“She told us to wait for her on the bus.” Recognition lit Eugene’s face, “So you mean to tell me that if we’d have stayed on the bus,” his face tightened in accusation, “we’d still be in the year 2015.”
“That sums it up fairly well,” Mark said. “We’ve heard about Mrs. Almstead from the last two people. Apparently she was a teacher of a class that.” He stopped to consider his words. “Anyway, they said they never have got the chance to meet her in person and that she was highly influential in making progress in the country.”
Eugene still trying to grasp the enormity of the situation asked, “So if I didn’t listen to Damien and his great idea we’d be back home.”
Holding his palms in the air, as though they would have a calming effect, Damien said, “How was I to know we’d walk through a door 100 years in the past.”
Demetrius held up his cell phone. “At least that explains why we don’t have a cell phone signal”
“Hey things were like that way before we ever traveled here,” Damien growled. “For mercy’s sake, we live in the middle of nowhere Montana!”
“Let’s focus on the result we want,” Andrea’s voice resembled a fairy godmother instead of a teenage girl. The effect was a natural change in demeanor of those around her. Mostly, she used it to rile people into antagonizing Selene. Her using it to the benefit of the class did not go unnoticed by Brian. He raised an eyebrow in wonder of what else she was able to do.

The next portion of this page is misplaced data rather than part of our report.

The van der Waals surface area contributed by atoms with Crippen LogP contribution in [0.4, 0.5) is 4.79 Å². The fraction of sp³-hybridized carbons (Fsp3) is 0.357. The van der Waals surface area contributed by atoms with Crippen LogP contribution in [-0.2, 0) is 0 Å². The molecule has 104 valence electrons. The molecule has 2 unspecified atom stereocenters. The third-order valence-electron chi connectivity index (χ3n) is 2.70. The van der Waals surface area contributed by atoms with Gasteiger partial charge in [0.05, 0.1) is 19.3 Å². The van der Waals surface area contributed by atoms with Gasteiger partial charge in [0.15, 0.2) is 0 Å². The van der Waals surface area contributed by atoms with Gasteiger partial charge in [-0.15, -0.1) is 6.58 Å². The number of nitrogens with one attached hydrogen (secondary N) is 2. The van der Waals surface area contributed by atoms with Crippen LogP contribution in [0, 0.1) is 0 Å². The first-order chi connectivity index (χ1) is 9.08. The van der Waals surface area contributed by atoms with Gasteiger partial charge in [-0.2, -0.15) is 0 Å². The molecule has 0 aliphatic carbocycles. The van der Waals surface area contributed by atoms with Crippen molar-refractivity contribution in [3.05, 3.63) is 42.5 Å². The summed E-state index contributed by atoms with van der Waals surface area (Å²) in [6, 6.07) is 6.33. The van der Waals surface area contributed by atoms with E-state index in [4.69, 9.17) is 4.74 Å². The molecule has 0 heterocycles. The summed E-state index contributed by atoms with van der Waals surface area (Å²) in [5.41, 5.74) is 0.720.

“Yeah, not that we don’t like it here, or anything like that,” Demetrius interrupted, “We’d like to get home before supper. How did the last group get back home?”
“There was the fire for the fellow from the 1700’s. After the smoke settled, we searched high and low, but never found him. After a while we figured that he went back to where he came from.” Mark said.
“And the thunderstorm. I hope that doesn’t happen again. It took us days to find all our cattle.” Dan added.
“The tornado was worse. Are you kids sure you don’t want to stick around? Every time you leave it does a number on us.”
“So we need to sit around and wait for a natural disaster to get us home?” Brian asked.
“You are home,” Dan offered. “We have something that might make staying here seem like a pleasant situation.”
Brian had no idea of what he had in mind, but it would have to be something cosmically awesome to get him to stay in Montana circa 1915.
Author note: What would you do if you had the chance to go back in time and keep the knowledge of the future? Let me know in the comments, or via twitter or my facebook page.